Quality sleep is known to help with mental well-being. However, can sleep disruption or insufficient sleep lead to homicides and suicides in vulnerable individuals?

According to a recent analysis of national data spanning the past 15 years, the risk of suicides and homicides peaks at night. Researchers from the University of Arizona College of Medicine, Tucson, who conducted the analysis, also found that nocturnal wakefulness, age, alcohol use, and relationship conflicts are major contributing factors to this increased risk.

"Disrupted sleep may acutely impair rational thought, which can drive impulsive behaviors in vulnerable individuals. Our analysis of 15 years of data across the U.S. showed that there is a five-fold greater risk for suicide and an eight-fold greater risk for homicide between 2 a.m. and 3 a.m. when adjusting for the number of people who are awake and capable of suicide or homicide," said first author, Dr. Andrew Tubbs, in a news release.

The study noted that 19% of suicides and 36% of homicides occur at night. Although both types of violent deaths share little in common, the researchers found that nocturnal wakefulness is a common factor.

"In our review of more than 78,000 suicides and 50,000 homicides, we can find some insight into why nocturnal wakefulness – what we are calling 'the mind after midnight' – carries a distinct risk for dysregulated behaviors," the study's senior author Michael Grandner said.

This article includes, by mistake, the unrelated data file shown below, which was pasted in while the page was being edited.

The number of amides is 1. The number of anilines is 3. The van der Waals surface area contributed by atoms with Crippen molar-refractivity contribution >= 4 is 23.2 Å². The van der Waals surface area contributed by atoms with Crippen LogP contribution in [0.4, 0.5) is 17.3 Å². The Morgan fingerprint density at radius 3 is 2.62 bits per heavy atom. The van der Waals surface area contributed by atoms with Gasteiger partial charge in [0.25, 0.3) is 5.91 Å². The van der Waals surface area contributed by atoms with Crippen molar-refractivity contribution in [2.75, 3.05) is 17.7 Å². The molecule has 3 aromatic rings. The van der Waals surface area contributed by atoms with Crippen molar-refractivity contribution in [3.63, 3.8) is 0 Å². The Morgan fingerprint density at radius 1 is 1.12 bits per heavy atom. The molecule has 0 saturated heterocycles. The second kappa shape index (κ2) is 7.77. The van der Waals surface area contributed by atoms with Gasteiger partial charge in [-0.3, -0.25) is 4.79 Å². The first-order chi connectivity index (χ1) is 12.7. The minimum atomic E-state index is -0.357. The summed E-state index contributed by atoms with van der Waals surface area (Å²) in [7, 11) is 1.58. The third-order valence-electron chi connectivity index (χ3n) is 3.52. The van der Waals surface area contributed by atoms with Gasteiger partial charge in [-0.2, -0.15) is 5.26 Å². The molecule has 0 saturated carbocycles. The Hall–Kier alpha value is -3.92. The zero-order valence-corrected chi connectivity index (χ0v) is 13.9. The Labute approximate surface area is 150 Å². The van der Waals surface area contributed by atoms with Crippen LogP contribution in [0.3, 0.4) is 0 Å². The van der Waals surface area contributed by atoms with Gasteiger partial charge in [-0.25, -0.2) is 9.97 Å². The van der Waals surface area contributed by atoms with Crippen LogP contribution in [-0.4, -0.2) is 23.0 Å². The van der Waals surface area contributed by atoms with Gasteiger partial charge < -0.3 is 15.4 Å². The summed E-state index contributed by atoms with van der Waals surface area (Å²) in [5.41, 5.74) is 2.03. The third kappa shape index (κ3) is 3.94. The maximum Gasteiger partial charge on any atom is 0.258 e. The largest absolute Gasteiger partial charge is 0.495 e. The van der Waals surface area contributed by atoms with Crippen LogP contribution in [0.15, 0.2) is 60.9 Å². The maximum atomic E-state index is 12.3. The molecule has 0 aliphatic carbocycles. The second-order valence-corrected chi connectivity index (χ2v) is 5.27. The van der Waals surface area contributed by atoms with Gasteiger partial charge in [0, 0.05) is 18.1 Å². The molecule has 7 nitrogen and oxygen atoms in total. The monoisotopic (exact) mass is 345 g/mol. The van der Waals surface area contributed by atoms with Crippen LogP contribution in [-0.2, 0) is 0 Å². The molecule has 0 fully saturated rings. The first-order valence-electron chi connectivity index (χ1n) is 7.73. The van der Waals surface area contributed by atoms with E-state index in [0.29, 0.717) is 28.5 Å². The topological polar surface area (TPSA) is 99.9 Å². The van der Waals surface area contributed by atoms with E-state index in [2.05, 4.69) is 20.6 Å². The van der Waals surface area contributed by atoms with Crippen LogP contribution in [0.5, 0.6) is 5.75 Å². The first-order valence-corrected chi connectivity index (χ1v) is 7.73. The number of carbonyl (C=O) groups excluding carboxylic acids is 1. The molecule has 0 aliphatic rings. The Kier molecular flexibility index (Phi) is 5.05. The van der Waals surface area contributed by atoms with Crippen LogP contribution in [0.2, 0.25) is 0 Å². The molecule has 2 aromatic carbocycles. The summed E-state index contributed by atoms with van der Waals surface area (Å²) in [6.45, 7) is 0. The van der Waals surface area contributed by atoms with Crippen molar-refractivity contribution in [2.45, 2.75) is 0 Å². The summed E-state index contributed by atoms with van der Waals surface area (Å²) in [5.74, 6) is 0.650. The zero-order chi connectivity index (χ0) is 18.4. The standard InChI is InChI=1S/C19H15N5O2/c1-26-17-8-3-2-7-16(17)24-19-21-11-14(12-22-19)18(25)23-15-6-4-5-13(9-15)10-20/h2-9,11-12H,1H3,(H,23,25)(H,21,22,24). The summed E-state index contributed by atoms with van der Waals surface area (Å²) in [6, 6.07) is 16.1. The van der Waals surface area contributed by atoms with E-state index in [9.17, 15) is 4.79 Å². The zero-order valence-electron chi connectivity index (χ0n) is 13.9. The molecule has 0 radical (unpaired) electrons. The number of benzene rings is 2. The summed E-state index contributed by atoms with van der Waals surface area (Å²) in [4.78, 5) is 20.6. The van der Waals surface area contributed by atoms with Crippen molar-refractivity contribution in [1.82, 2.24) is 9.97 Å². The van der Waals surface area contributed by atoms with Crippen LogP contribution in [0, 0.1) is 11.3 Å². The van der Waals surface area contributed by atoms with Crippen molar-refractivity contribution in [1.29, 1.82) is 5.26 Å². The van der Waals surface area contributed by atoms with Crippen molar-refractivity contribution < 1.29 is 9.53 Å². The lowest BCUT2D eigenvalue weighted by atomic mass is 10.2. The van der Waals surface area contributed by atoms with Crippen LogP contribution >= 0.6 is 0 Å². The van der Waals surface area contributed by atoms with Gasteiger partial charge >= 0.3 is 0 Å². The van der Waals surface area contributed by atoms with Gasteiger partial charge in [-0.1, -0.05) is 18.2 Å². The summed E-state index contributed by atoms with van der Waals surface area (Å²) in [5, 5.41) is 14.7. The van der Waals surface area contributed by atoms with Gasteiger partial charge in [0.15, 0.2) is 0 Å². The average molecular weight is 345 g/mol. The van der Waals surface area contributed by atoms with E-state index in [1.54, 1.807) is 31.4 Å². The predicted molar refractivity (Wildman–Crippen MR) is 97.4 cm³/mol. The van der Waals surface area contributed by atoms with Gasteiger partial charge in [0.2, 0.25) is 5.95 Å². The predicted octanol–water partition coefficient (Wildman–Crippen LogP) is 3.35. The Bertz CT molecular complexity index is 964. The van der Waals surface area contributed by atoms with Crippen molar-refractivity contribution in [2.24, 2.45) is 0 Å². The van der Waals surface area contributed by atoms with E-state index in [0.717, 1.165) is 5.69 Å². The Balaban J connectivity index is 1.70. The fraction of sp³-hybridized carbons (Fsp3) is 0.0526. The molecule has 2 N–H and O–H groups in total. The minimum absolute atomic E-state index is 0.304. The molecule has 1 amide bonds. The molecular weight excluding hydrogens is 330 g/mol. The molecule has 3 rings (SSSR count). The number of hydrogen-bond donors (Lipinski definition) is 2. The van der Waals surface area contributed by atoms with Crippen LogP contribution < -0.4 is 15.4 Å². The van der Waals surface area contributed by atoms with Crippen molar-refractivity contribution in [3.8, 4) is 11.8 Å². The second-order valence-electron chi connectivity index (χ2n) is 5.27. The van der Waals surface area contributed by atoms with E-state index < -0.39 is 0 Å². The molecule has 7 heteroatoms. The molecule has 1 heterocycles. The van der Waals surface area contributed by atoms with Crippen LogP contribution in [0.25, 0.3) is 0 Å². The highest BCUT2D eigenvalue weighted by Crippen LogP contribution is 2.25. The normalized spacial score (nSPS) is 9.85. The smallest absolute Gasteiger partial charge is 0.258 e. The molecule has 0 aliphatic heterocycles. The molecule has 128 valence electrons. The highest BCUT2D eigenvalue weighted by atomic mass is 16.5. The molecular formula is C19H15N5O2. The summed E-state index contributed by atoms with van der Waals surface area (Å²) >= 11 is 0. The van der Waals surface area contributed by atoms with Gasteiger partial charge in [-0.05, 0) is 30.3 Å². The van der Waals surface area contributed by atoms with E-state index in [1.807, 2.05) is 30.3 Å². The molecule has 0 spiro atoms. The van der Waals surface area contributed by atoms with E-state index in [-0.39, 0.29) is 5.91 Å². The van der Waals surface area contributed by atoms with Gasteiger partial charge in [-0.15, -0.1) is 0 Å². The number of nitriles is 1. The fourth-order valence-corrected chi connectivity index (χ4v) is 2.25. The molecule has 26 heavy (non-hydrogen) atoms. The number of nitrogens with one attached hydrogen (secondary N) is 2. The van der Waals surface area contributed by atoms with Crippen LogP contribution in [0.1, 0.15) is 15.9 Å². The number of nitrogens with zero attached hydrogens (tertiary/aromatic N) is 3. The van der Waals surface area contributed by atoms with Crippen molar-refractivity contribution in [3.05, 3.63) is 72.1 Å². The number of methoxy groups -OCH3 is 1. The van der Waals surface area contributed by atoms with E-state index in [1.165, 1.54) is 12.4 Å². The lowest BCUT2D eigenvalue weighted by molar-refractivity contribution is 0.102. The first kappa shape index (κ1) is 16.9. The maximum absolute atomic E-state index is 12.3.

In The Mind after Midnight hypothesis, researchers propose that nocturnal wakefulness increases the risk for dysregulated behaviors.

They believe that being awake at night impairs the brain's complex decision-making abilities and reduces rational thinking during a time when the mind is at its peak of negative mood, or the lowest point of positive mood and when risk/reward processing is distorted.

The analysis showed that there was a threefold greater risk of suicide in individuals aged 15-24 years at night. However, for older adults, the unexpected peak in suicide risk occurred at 6 a.m. Homicide risk did not vary by age, but young adults made up more than half of all homicide victims.

"The findings supported that hypothesis. The nighttime risk was greater among adolescents and young adults, people who were intoxicated with alcohol, and those experiencing current partner conflict, conflict, but not among those who used cannabis or were currently depressed," the news release stated.

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